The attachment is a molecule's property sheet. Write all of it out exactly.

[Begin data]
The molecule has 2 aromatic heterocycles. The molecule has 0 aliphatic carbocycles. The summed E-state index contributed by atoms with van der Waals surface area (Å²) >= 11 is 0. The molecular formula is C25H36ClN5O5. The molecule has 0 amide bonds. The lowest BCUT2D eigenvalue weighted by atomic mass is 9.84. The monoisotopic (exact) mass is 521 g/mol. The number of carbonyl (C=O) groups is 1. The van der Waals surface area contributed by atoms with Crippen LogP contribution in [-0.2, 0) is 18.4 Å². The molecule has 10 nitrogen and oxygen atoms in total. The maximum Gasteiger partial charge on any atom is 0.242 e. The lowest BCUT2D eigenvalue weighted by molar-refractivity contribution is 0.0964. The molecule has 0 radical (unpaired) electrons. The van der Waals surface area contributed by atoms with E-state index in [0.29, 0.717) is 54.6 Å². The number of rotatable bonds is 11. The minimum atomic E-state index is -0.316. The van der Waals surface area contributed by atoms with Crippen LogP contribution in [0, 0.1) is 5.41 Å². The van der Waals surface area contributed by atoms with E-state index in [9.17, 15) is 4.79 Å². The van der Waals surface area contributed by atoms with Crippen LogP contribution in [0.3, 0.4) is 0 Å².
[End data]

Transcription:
The molecule has 2 aromatic heterocycles. The molecule has 0 aliphatic carbocycles. The summed E-state index contributed by atoms with van der Waals surface area (Å²) >= 11 is 0. The molecular formula is C25H36ClN5O5. The molecule has 0 amide bonds. The lowest BCUT2D eigenvalue weighted by atomic mass is 9.84. The monoisotopic (exact) mass is 521 g/mol. The number of carbonyl (C=O) groups is 1. The van der Waals surface area contributed by atoms with Crippen LogP contribution in [-0.2, 0) is 18.4 Å². The molecule has 10 nitrogen and oxygen atoms in total. The maximum Gasteiger partial charge on any atom is 0.242 e. The lowest BCUT2D eigenvalue weighted by molar-refractivity contribution is 0.0964. The molecule has 0 radical (unpaired) electrons. The van der Waals surface area contributed by atoms with E-state index in [0.29, 0.717) is 54.6 Å². The number of rotatable bonds is 11. The minimum atomic E-state index is -0.316. The van der Waals surface area contributed by atoms with Crippen LogP contribution in [0, 0.1) is 5.41 Å². The van der Waals surface area contributed by atoms with E-state index in [9.17, 15) is 4.79 Å². The van der Waals surface area contributed by atoms with Crippen LogP contribution in [0.3, 0.4) is 0 Å².